|Publication number||US4614490 A|
|Application number||US 06/718,804|
|Publication date||Sep 30, 1986|
|Filing date||Apr 1, 1985|
|Priority date||Apr 1, 1985|
|Also published as||CA1268697A1, DE3609960A1|
|Publication number||06718804, 718804, US 4614490 A, US 4614490A, US-A-4614490, US4614490 A, US4614490A|
|Inventors||Edward F. Kiczek, Mervyn J. Beckner, Emiliano Trimon|
|Original Assignee||Exxon Research And Engineering Co.|
|Export Citation||BiBTeX, EndNote, RefMan|
|Patent Citations (11), Referenced by (13), Classifications (11), Legal Events (6)|
|External Links: USPTO, USPTO Assignment, Espacenet|
The present invention relates to an improved liquid fuel atomizing gun for use in a burner of the type where steam is used as the atomizing fluid.
Liquid fuel atomizing guns employing steam are well known in the prior art and typical examples thereof may be seen by reference to U.S. Pat. Nos. 3,829,015 and 4,152,108. In each of these prior art patents steam is used as a propelling medium to assist in atomizing the liquid fuel as it is sprayed from the gun tip of the atomizer. The effectiveness in atomizing the liquid fuel as it is sprayed into a combustion chamber of an associated burner will, in part, determine the amount of excess combustion air that must be supplied to the burner in order to accomplish complete combustion of the atomized fuel. The higher the efficiency or degree of atomization accomplished, the lower the amount of excess air that will have to be supplied to the burner while maintaining acceptable flame shapes. Therefore, if the amount of excess air can be reduced the overall efficiency of the associated burner and furnace or other fired heater will improve. Accordingly, in the firing of liquid fuels, and particularly heavy fuel oils associated with petroleum refinery process furnaces, it is highly desirable to efficiently and fully atomize such heavy fuel oils with injected steam. Therefore, any atomization improvements that may be effected will enhance the overall thermal efficiency of the associated fired heater since less excess air will need to be supplied in order to accomplish complete combustion of the fuel.
In accordance with the present invention an improved liquid fuel atomizing gun and method is disclosed wherein optimal efficiency atomization is accomplished by introducing liquid fuel under pressure in a first swirling spiral direction into a mixing chamber. The mixing chamber also includes means for introducing steam through a plurality of inclined orifices to introduce the steam and impact the sprayed liquid fuel in a contra-rotational swirl direction. This arrangement of opposite swirling directions of the injected fuel and steam in the gun mixing chamber produces maximum turbulence between the two fluids as each impinge upon the other in relative close proximity so that the kinetic energy of each stream, both oil and steam, is released as the opposing streams meet, atomizing the fuel oil. The impact of such opposed liquid fuel and steam streams produces higher Reynolds numbers which result in additional turbulence for enhanced mixing.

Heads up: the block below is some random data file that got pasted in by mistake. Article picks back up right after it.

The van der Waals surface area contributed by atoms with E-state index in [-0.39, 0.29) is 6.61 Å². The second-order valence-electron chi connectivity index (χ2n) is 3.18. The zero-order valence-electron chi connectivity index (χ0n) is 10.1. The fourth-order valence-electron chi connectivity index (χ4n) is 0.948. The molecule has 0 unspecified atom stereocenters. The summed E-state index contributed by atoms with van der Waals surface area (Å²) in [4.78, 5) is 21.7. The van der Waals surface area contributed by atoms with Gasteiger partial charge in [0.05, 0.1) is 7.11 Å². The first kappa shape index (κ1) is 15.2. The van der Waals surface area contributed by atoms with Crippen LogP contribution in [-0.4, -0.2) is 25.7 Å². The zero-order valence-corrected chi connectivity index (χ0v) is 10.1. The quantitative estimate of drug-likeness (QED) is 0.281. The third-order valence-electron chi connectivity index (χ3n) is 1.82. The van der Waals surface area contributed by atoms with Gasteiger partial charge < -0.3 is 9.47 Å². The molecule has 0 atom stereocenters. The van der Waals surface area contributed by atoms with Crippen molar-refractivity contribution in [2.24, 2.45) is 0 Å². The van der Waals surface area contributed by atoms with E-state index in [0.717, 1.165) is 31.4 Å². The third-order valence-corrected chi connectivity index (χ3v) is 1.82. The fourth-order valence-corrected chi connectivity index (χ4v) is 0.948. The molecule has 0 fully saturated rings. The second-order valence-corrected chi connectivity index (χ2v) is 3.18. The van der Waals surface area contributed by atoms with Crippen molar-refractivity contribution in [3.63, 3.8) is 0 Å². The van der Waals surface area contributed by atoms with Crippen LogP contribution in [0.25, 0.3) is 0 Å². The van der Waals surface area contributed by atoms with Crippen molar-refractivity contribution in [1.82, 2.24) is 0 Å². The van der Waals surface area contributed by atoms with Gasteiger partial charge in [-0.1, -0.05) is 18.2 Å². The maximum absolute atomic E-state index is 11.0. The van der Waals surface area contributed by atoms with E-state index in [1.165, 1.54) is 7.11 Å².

Accordingly, it is a principle object of the invention to provide a new and novel atomizing apparatus and method wherein the kinetic energy of the sprayed liquid fuel and injected steam stream are released in close proximity to one another in opposed swirling vortices.
Another object of the invention is to provide an improved liquid fuel atomizing gun wherein improved atomization will occur within a mixing chamber of the gun prior to release from the gun tip.
A still further object of the invention is to provide an improved heavy fuel oil atomizing gun employing superheated steam which is simple in design, rugged in construciton, trouble free in operation and economical to manufacture.
These and other objects and advantages of the invention will become apparent and the invention will be fully understood from the following description and drawings.
FIG. 1 is a side elevation view showing the atomizing gun of the invention as it would be mounted in a fragmentarily shown portion of a typical burner in a furnace wall or floor.
FIG. 2 is a cross sectional view of the atomizer gun tip taken along line 2--2 of FIG. 3; and
FIG. 3 is a fragmentary cross sectional view of the gun tip taken, in part, along line 3--3 of FIG. 2.
Referring to the drawings, a fuel atomizing gun shown generally at 10 is mounted and supported by a guide tube 12 projecting through an end plate 14 of a burner. It will be understood that the present fuel atomizing gun may be used in association with high intensity burners, as shown in U.S. Pat. Nos. 3,476,494 or 3,746,499, assigned to the same assignee as the present application, whose individual specifications are incorporated herein by reference. Typically, the burner shown in the aforementioned patents is mounted in a side or bottom wall of a petroleum process furnace (not shown). The outer peripheral surface of the atomizer gun 10 includes a plurality of centering and support pads 16 which stabilize the gun within the guide tube 12. The atomizing gun assembly 10 includes a tip or nozzle 18 which sprays atomized fuel into the associated combustion chamber of the burner (not shown) at any desired fuel spray angle, designated 20.